Oak Forest hospital gets new pharmacy
Monday, March 02, 2009
by Maura Possley
The three-hour wait Southlanders endure to get medications at Oak
Forest Hospital should shrink thanks to a new pharmacy opening Monday,
Cook County officials said.
The new, modernized outpatient pharmacy at the hospital replaces a
slow, delay-plagued system that patients, pharmacists and hospital
executives can't wait to make a memory.
"This is pharmacy heaven," said Warren Batts, chairman of the Cook
County Health and Hospitals System board, at Friday's ribbon cutting of
the new facility.
Officials at the Friday event characterized the pharmacy as a symbol
of the county's commitment to maintain health care services in the
"No corner will be left out," said county board President Todd Stroger. "Oak Forest will do fine in the future."
Their comments come after last month's announcement that inpatient
surgical services at Oak Forest would be cut and moved to Stroger
Hospital on Chicago's near West Side while Oak Forest's outpatient
procedures would be increased to earn more revenue for the system.
However, at least one proposal considered by the hospital board that
was outlined in a memo obtained by the SouthtownStar indicated the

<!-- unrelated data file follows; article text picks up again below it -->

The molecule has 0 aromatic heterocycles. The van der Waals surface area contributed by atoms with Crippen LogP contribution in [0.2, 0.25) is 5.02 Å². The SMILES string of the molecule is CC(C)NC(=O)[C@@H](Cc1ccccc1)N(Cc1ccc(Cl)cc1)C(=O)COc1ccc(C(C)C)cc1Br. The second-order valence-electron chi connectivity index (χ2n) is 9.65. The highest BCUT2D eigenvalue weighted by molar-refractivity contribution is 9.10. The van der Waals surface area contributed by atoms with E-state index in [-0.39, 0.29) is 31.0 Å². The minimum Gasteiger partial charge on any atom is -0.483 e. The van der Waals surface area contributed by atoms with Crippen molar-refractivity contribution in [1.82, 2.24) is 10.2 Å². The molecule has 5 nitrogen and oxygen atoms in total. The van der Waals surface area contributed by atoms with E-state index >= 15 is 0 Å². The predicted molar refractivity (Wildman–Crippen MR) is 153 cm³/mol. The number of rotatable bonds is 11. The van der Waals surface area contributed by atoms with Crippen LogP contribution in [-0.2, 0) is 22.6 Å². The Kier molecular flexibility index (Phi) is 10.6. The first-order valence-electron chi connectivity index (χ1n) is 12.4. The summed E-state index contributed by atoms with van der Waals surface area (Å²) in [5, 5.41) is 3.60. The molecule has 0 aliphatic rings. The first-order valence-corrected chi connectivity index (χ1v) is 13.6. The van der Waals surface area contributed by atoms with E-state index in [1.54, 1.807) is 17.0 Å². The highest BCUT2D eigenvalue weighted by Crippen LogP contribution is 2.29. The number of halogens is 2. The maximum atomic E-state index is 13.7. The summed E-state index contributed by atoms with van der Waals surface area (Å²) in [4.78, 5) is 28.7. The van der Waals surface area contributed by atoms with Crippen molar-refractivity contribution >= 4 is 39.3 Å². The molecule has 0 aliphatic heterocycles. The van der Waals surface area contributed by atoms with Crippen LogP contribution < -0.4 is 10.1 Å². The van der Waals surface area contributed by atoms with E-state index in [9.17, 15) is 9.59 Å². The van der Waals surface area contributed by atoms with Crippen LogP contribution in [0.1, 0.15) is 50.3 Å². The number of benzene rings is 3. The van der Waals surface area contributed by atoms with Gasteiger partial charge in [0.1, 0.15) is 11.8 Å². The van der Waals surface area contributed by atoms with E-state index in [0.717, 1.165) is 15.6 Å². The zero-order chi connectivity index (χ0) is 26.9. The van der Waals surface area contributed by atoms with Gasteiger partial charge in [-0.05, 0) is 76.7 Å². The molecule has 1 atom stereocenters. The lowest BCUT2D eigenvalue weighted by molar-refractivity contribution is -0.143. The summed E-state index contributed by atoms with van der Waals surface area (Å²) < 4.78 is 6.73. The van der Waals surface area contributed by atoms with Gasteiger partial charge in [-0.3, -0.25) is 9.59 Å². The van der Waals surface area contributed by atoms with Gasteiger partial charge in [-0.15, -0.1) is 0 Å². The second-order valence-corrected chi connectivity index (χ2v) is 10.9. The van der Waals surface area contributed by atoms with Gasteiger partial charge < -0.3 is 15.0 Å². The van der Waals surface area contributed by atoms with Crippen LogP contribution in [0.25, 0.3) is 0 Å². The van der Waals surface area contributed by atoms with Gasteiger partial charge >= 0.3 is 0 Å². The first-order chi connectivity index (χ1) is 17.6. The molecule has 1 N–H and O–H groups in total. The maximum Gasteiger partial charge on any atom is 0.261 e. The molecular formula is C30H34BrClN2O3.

hospital's outpatient surgery would be axed.
But on Friday, a spokesman for the hospital system said there are no plans to end outpatient surgeries.
Spokesman Marcel Bright explained the memo might have been an
outdated document from a period last year when county health
authorities were considering a range of plans to improve county health
services. Not every option met with approval, including the idea to cut
outpatient services, he said.
"Once a plan was developed, anything that doesn't fit was obviously discarded and not included," Bright said.
Also on Friday, Bright could not say how much money the county spent
on the new expanded hospital pharmacy, though he and other county
officials touted its new features.
The new 2,600-square-foot facility replaces a 300-square-foot,
three-room pharmacy that was so inadequate patients had to wait about
three hours to get prescriptions filled. The new pharmacy should be
able to fill requests in an hour.
Also, officials want the current 1 p.m. cut-off time for same-day
service to be extended later into the afternoon to get more patients
their pills faster, said Marty Grant, director of pharmacy hospitals
Patients will be able to sit while they wait, through an automated queue system, instead of leaning against a hospital wall.
The automated system, much like that of the Department of Motor Vehicles, allows officials to monitor wait times.
Also, two robotic machines that fill prescriptions electronically
will help speed the process and reduce errors, though the hospital has
had the machines in place for several years.
"We help a lot of people who have nowhere else to go," Grant said. "We need to make sure we stay strong."
Maura Possley can be reached at firstname.lastname@example.org or (708) 633-5993.